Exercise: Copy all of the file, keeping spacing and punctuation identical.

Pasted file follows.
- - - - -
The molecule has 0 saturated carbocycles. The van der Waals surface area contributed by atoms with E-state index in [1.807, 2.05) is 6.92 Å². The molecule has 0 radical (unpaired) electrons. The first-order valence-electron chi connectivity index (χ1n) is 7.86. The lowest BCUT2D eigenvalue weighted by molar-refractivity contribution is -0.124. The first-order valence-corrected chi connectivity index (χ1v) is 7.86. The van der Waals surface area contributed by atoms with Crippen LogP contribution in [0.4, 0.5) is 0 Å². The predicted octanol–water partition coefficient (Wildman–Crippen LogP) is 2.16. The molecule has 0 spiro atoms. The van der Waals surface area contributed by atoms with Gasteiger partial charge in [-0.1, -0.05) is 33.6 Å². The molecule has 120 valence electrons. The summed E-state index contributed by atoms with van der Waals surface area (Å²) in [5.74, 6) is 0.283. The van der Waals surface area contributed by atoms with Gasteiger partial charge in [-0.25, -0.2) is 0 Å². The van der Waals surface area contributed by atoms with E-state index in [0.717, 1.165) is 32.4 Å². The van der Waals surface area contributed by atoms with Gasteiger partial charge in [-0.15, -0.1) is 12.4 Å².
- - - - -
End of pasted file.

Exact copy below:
The molecule has 0 saturated carbocycles. The van der Waals surface area contributed by atoms with E-state index in [1.807, 2.05) is 6.92 Å². The molecule has 0 radical (unpaired) electrons. The first-order valence-electron chi connectivity index (χ1n) is 7.86. The lowest BCUT2D eigenvalue weighted by molar-refractivity contribution is -0.124. The first-order valence-corrected chi connectivity index (χ1v) is 7.86. The van der Waals surface area contributed by atoms with Crippen LogP contribution in [0.4, 0.5) is 0 Å². The predicted octanol–water partition coefficient (Wildman–Crippen LogP) is 2.16. The molecule has 0 spiro atoms. The van der Waals surface area contributed by atoms with Gasteiger partial charge in [-0.1, -0.05) is 33.6 Å². The molecule has 120 valence electrons. The summed E-state index contributed by atoms with van der Waals surface area (Å²) in [5.74, 6) is 0.283. The van der Waals surface area contributed by atoms with Gasteiger partial charge in [-0.25, -0.2) is 0 Å². The van der Waals surface area contributed by atoms with E-state index in [0.717, 1.165) is 32.4 Å². The van der Waals surface area contributed by atoms with Gasteiger partial charge in [-0.15, -0.1) is 12.4 Å².